Earlier this evening, my oldest son and I were sitting together with PlayStation Portables (PSPs) in hand, team questing in Monster Hunter Freedom Unite. After a while, he randomly turned to me and gave me a big hug, telling me that I was the best dad ever. I asked him why.
"Because you play Monster Hunter with me and help me when I need it, because you take care of me and the family, because you work so hard, and because you have fun with us.”
My own father and I have always had a terrible relationship, and in fact, we're not even speaking anymore. When I was younger, I often felt frustrated, angry and disappointed that he and I weren’t closer, and that things were always so rocky. Still do. Fathers and sons always have their rough patches to be sure, but there was consistently some vital connection lacking with us — some piece that was just missing.
As an example of the kind of connection we had, I can clearly remember several times when I would want to jump on my NES and take turns with the old man, practically begging him to come over and sit with me on the carpet for a few minutes, and he never, ever took me up on it.
It may be a bit cliché, but I always told myself that I would do things the exact opposite of the way that he did when it came to raising my own kids. I get that people tend to say this sweeping phrase in a reactionary way without thinking it through, but in my case, I can honestly say that I did, and that using my old man as a roadmap of the route not to take has served me well.
I've never forgotten the times my dad hurt me or let me down, and whenever I've been slammed at work and I'm too tired to play, or I want to just sit down in front of the TV, or when I've had a long day and I want to disappear into the office and shut the door, I remind myself of how it felt when my dad did those things to me and then I act accordingly. I act opposite.
Those few words from my son tonight, totally unsolicited and spontaneous, were the best gift he could have ever given me, and an unequivocal validation of the choices I make as a father. All the headaches, early mornings, late nights, messes to clean up and hard work I've put into being the best dad that I could be?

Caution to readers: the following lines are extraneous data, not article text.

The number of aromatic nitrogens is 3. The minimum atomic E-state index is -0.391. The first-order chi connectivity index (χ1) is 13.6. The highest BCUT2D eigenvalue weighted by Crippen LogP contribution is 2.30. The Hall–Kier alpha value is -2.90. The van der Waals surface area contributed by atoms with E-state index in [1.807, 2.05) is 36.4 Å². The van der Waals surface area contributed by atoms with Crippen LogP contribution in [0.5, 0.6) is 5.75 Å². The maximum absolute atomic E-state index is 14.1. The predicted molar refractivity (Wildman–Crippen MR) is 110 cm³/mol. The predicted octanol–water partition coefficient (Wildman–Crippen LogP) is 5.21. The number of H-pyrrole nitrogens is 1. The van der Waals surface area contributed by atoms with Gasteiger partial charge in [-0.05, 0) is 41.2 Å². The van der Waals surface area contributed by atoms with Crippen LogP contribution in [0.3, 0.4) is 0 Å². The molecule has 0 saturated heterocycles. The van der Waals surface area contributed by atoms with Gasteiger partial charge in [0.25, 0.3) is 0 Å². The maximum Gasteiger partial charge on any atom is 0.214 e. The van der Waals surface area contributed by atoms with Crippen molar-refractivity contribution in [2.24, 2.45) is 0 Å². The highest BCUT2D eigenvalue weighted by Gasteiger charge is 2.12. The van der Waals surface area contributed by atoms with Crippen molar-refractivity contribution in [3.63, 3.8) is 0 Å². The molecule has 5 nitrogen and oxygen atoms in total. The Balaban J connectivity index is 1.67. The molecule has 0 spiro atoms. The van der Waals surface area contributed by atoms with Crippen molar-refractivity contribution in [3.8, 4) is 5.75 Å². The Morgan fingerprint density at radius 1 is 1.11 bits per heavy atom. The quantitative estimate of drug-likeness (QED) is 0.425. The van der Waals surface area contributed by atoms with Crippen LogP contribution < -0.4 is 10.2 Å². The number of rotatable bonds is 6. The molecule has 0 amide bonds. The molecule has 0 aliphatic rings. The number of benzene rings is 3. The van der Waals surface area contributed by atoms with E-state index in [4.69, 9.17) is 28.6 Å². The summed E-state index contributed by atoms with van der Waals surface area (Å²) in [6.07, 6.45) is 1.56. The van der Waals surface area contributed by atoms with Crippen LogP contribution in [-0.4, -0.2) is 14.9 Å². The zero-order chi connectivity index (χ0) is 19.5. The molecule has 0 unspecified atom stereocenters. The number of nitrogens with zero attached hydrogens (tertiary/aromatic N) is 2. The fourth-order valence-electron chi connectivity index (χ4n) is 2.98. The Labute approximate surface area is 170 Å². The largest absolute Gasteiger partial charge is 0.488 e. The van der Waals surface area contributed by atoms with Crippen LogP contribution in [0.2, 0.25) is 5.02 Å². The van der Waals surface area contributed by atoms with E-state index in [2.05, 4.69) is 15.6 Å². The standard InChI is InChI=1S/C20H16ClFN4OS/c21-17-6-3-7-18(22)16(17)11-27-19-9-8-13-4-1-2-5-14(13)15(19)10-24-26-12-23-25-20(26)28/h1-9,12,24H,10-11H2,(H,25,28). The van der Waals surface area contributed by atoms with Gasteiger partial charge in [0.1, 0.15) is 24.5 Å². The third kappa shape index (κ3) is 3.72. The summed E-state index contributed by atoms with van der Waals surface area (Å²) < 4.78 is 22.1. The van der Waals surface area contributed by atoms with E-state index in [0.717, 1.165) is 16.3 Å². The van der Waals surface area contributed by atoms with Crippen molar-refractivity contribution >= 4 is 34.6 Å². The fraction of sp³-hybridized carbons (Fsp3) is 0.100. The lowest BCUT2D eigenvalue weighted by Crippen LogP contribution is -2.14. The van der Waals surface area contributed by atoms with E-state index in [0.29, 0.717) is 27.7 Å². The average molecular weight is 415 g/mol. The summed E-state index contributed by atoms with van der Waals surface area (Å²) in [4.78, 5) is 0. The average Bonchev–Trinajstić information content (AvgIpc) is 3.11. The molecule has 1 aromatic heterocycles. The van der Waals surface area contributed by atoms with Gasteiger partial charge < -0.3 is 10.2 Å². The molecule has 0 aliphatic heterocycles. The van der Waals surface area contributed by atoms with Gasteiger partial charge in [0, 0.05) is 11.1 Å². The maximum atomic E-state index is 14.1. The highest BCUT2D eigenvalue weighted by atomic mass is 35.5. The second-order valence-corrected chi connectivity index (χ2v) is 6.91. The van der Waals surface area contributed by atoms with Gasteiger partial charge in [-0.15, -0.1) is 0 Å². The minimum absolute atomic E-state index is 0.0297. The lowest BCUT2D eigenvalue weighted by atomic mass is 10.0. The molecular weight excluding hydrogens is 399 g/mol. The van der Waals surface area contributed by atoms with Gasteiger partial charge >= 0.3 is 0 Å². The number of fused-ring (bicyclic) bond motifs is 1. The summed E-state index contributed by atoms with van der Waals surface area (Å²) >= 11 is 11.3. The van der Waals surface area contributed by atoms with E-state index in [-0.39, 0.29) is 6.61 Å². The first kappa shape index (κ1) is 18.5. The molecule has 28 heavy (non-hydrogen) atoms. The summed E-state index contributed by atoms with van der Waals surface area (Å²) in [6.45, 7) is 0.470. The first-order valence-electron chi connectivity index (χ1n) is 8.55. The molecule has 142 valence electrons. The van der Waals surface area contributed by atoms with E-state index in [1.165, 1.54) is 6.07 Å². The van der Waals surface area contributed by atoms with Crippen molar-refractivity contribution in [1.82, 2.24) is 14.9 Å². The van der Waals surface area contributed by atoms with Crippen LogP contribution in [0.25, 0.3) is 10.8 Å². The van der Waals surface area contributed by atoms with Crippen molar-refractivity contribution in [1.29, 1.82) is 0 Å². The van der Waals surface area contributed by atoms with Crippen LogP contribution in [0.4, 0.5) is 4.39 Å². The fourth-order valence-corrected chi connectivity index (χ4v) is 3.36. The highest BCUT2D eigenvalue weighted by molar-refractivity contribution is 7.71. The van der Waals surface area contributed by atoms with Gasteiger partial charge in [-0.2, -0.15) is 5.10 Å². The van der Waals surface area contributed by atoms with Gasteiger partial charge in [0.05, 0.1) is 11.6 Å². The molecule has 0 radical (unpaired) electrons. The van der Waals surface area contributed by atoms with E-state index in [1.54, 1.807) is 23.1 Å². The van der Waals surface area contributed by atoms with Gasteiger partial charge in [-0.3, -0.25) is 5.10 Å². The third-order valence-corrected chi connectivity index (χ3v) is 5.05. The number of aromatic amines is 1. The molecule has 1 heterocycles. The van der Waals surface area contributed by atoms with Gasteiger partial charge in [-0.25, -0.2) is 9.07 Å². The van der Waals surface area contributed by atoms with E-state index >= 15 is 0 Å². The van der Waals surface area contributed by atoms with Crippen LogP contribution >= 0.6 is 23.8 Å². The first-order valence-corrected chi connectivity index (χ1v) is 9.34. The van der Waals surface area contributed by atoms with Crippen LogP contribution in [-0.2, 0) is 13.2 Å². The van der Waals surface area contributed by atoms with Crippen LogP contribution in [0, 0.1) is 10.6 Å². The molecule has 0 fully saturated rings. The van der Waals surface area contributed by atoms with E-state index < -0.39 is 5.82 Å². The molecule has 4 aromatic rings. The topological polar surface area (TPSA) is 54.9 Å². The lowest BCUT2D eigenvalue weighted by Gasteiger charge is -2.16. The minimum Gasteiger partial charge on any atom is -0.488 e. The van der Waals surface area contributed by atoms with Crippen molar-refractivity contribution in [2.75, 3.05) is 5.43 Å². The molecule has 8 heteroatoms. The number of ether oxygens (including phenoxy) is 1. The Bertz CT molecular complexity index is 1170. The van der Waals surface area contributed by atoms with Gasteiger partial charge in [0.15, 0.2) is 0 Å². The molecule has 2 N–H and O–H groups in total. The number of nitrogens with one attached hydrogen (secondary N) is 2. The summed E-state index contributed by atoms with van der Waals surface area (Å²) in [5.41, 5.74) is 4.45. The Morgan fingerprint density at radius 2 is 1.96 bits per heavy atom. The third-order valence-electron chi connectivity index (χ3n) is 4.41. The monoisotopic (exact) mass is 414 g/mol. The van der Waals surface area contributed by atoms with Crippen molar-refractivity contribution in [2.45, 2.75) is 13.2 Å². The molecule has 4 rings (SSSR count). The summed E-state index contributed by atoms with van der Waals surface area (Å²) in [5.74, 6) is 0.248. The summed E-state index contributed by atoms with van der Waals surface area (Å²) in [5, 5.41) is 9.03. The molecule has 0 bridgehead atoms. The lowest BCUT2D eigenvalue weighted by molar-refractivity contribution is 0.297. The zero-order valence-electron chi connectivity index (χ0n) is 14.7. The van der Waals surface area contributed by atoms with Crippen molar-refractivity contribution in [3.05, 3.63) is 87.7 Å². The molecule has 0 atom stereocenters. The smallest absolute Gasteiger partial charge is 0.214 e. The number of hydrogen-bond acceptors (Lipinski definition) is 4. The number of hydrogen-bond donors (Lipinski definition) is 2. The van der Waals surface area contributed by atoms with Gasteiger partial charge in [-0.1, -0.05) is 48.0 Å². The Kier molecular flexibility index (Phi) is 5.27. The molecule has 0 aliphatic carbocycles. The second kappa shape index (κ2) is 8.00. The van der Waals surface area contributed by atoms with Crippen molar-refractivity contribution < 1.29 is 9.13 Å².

Speaking of Monster Hunter, I just wanted to briefly mention to those familiar with the game that my 9-year-old son only has two quests to complete and a couple of Urgents before he hits G-Rank.
I repeat, my 9-year-old is a hop, skip, and jump away from entering G-Rank. That may not mean much to those of you reading who haven't played the game, but for those of you that have… I think I just heard your mind being blown.
I'm so proud of his hard work and accomplishments, you don't even know.
(Oh, and in case you missed it, here's a link to my guest appearance on the Monster Hunter Podcast. My avatar isn't actually on camera all that much, but there are a few choice moments of conversation and our hunting group takes down some pretty big stuff.)
The mad auteur behind Deadly Premonition, Swery65, has updated his blog and has posted something rather interesting… Basically, he's explaining how the game creation process works and putting feelers out for a publisher at the same time.
(Scroll all the way down for the English-language version.)
Someone, anyone, give this guy some money. With a real budget and little more freedom than he had the last time, is there any question that he would turn out anything less than a work of pure genius?
Speaking of Swery65 and Deadly Premonition, fans of the game should absolutely click on over to Pioneer Project and see the amazing point-by-point comparison (pictures included) between the game and its spiritual predecessor, television series Twin Peaks.
It's absolutely stunning to see the parallels laid out, and will certainly add an extra layer of depth and appreciation to the unique relationship that exists between the work of David Lynch and Swery 65. If you're a fan of either, DO NOT MISS.
GamePro has a great article about Mass Effect and how Commander Shepard’s sexuality intertwines with player choice. It's written by sharp dude Scott Nichols, and is a must-read for anyone who cares about how relationships, sex and RPGs come together.
Oh damn, did I really just say that?
Currently, he's got about 42 minutes a night to play because adulting is a timesuck, but despite that, he's a happily married guy with two kids who both have better K/D ratios than he does.
Brad still loves Transformers, he's on Marvel Puzzle Quest when nobody at the office is looking, and his favorite game of all time is the first Mass Effect -- and he thought the trilogy's ending was Just Fine, Thanks.
Follow Brad on Twitter at @BradGallaway
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